Coming out of "Cold Storage"

The Enterprise — Michael Koff
Author! Author! Kelly, left, and Audrey Iacobucci are all smiles as they pose in Kelly’s New Scotland home with their just-printed book, the first in a series of mysteries.

VOORHEESVILLE — A mother-daughter duo has kept a grand secret for the last two years — they are mystery writers. On Nov. 23, the pair will reveal all at their book signing at The Book House of Stuyvesant Plaza.

Cold Storage is the brainchild of Audrey and Kelly Iacobucci, who took their love of books and characters and created a mystery mini-series under the pen name A.K. Mason.

“We haven’t told anyone about it yet,” said Audrey Iacobucci. She and Kelly sent out 100 cards to friends and relatives inviting them to the signing, but their names are not prominent, she said.

“It’s like a mini-mystery, guess-who [event],” she said.

“The book is centered around Albany,” said Iacobucci. “I grew up in the area, and my dad worked in Albany.” Iacobucci and her daughter, Kelly, sought and received permission to use Albany locales like Jack’s Oyster House and the Old Central Warehouse in their novella, and pictures of area sights are included in the book.

The plot follows Audrey’s character, Angeline; and Kelly’s character, Jules, which is short for Julianna, as they solve the crime of a missing Albany defense attorney, Iacobucci said.

Angeline, like Audrey, is a nurse by day, and Jules, like Kelly, styles hair. At night, the pair are private investigators who meet a secret circle of seven recurring friends and informants at Jack’s Oyster House.

“It was our first project, and it was intended to introduce our characters,” Kelly Iacobucci said. “We wrote, edited, researched, promoted, designed the cover, [and] did all the photos. We had such a good time doing it!”

The writing was a two-year-long whim, both Iacobuccis said.

“We went back and forth for a long time. It was something we always joked about,” Kelly Iacobucci said. Once they realized they had a lot of material, they decided to put it together, she said.

Their muses were authors like Janet Evanovich, she said.

“We like the funny stuff that keeps rolling — humor, drama, mystery,” she said. “Both of us read a lot. We read all the time. I read a lot about the Navy Seals — I have a little fetish about Navy Seals.”

Cold Storage is their first novella; their second, set in Cape Cod, is awaiting a copyright before publication. The Iacobuccis vacation in Cape Cod each spring and fall, and, while sitting in a restaurant there, decided to use the setting for their second novel, Audrey Iacobucci said.

The series continues with the same characters in different situations, she said. The duo is already compiling notes for a third novel, which may be set in Boston, she said.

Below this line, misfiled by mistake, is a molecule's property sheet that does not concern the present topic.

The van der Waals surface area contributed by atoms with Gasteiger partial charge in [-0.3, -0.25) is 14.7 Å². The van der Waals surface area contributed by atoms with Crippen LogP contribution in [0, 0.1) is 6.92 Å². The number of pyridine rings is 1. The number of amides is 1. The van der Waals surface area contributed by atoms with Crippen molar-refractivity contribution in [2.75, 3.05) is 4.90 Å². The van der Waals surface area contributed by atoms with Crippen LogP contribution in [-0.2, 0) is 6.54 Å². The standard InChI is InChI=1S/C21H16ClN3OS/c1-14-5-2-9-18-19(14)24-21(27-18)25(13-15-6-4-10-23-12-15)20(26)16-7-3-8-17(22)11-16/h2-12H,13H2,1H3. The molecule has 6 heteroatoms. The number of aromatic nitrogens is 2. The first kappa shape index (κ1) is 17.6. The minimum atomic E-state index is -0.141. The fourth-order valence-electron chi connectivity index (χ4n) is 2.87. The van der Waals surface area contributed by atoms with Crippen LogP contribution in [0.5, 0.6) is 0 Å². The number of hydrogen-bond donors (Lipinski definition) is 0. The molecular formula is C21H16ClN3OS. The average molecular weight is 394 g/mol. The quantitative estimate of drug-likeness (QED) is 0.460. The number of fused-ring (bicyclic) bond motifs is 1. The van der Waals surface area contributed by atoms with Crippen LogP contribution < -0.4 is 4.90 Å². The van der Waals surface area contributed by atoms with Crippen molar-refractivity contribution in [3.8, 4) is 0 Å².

The two have enjoyed both the creative and the publication processes, she said.

“If we can just get a following, so people can say, ‘Well, when is the next one coming out?’ ” she will be happy, Iacobucci said.

Cold Storage includes an acknowledgement of the late local Albany political character Nebraska Brace, Iacobucci said.

“He knew my grandfather,” she said. She met Brace, who died last year, when he was signing his self-published book, A Man Named Nebraska: A Life Lived in Poverty, Pimping, and Politics, in a Wal-Mart.

“He was well-known in Albany,” she said, describing him as a neighborhood leader who had seen the underside of the city in the 1930s, ’40s, and ’50s.

Brace served as an Albany alderman, and also had a small role in the movie Ironweed.

Brace and Iacobucci often chatted, she said, and he signed her copy of his book. When she and her daughter were ready to publish their book, they used the same printer, Troy Book Makers, she said.

“Everything that happened seemed to happen for a reason,” she said.

Iacobucci contacted Brace’s print shop, which is co-owned by Susan Novotny, of The Book House of Stuyvesant Plaza.

“We wanted the whole experience for ourselves,” said Kelly Iacobucci, “to see what it was all about. It was a fun experience. We did the best we could. I would recommend [self-publishing]. Everybody thinks you have to go through a publisher. I would highly recommend a bookmaker.

Cold Storage retails for $11, and is a 5-by-8-inch paperback. The Iacobuccis chose a flat cover rather than glossy.

“We wanted the cover to be as eerie as possible,” she said. The duo also worked with T.J. Spaulding of Spaulding Computers on Western Avenue to Photoshop the cover picture, and the UPS Store in Guilderland to create the front and back covers and posters, she said.

“We did everything ourselves,” Audrey Iacobucci said. “We did it, and it was more than we expected. We had such a good time doing it! It’s just been like a roller coaster.”

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The Iacobuccis will hold a book signing at The Book House of Stuyvesant Plaza on Saturday, Nov. 23, at 3 p.m.

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